CHRISTIAN LOCK | SPACE JUNKY

CHRISTIAN LOCK
SPACE JUNKY

2018

GAGPROJECTS is proud to present Space Junky by Christian Lock.

Glossy surfaces and abstract, amorphously rounded or lazy geometric shapes characterise the new paintings by Christian Lock. The paintings elegant in themselves are as much constructions as they are paintings, directly referencing Modernism’s pure beauty.

The imperfect smoothness of the surfaces and their crisp, limit palette call to mind Mondrian, Reitfveld, de Stijl or even Malevich — possibly Modernity’s most prominent abstract artists working in the first quarter of the 20th century. In creating these new works Lock, revisits seminal works from the early Modernists: scrutinising forms and colours and infuses a new energy and materiality into the mix.

This is not a sentimental retrogressive approach to art making, Lock has for sometime sort to extend the possibilities of painting, experimenting with materials, systems of holding a 2 dimensional surface in space, or methods of production outside the traditional conventions.

- PG

To describe Christian Lock as a painter does not quite encompass the full nature of his practice – Lock works with painting, interrogating its component parts, examining their role and possibilities, before pulling them back together in the final object. This impulse to push past the traditional limits of painting draws a lineage from Lock to the ideas of late 1960s Californian Minimalism, or Light and Space art. Referred to as the ‘Finish Fetish’ artists, those working in this manner aligned their aesthetics with the car and surf culture prevalent in California, appropriating new and innovative industrial materials such as resins, plastics and auto enamels. The resulting reflective forms acknowledged light and space as integral considerations, working to remove the boundaries between painting, sculpture and architecture. 

Lock’s recent work pushes these materials, testing their gestural qualities and their potential to break free from the two-dimensional plane. Their molded surfaces appear casual, even accidental, but time spent with them reveals their careful composition. The works in Space Junky are a balance of experimentation and control: areas of deliberate molding steady the liquid drips; smooth and glossy, mechanical geometry provides a counterpoint to liquid biomorphic forms.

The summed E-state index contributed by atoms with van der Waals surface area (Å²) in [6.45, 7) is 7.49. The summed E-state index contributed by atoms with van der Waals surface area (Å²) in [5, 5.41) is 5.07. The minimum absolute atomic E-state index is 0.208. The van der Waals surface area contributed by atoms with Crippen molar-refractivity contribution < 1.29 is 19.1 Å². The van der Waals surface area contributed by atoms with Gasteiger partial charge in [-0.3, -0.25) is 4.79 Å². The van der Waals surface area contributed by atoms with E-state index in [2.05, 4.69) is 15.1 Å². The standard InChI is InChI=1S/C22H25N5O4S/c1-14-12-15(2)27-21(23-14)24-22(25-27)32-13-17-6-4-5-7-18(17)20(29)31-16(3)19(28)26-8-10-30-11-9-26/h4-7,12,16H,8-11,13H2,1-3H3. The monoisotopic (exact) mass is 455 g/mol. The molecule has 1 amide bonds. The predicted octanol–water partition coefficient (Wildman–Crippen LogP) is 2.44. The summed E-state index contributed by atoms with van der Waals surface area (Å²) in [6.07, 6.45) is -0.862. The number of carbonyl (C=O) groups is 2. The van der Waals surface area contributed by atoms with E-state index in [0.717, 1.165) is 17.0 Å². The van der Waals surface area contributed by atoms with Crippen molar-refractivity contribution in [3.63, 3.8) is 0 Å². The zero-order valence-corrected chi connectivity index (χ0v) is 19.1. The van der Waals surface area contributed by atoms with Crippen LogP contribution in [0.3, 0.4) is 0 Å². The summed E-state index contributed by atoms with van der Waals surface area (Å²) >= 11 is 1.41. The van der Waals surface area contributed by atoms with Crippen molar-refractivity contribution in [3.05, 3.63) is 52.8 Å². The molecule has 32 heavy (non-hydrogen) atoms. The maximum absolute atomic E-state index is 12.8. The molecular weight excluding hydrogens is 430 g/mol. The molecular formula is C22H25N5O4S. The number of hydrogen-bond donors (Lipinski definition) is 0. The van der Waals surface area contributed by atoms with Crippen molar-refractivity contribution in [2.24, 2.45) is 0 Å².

- Gillian Brown, Curator, Samstag Museum of Art, Uni of South Australia, 2018

b. 1969

Lives and works in Adelaide, Australia.

Christian Lock was born in 1969. He completed an Advanced Diploma of Art, Applied & Visual, North Adelaide School of Art, Adelaide (1999); Bachelor Visual Arts, SA School of Art, University of South Australia, Adelaide (2000); Honours, Bachelor Visual Arts, SA School of Art, University of South Australia, Adelaide (2001); Masters Visual Arts, SA School of Art, University of South Australia, Adelaide (2006). Exhibitions include The Substation Contemporary Art Prize, The Substation Centre for Art & Culture, Victoria (2011); CACSA Contemporary 2010: THE NEW NEW, Contemporary Art Centre of SA, Adelaide (2010); Wynne Prize for landscape painting, Art Gallery of New South Wales, Sydney (2008). Collections include Artbank, Sydney; Art Gallery of South Australia & private collections.

Exhibitions include The Substation Contemporary Art Prize, The Substation Centre for Art & Culture, Victoria (2011); CACSA Contemporary 2010: THE NEW NEW, Contemporary Art Centre of SA, Adelaide (2010); Wynne Prize for landscape painting, Art Gallery of New South Wales, Sydney (2008). Collections include Artbank, Sydney; Art Gallery of South Australia & private collections. Christian currently lives and works in Adelaide, South Australia

"The unifying through-line of the work has been Lock’s ongoing interest in the status of the painting and its component parts, both as signifiers of the language of the form, but also as a dialogue with its history. Lock has referred to himself as a ‘sampler’ and ‘remixer’, someone who creates new songs from the fragments of the old, but the most compelling aspect of the work is its rich psychological implications. Lock provides the viewer with a frame and a template to let the imagination loose – and the apophenic delights within are hypnotic."

- Andrew Frost, 2012.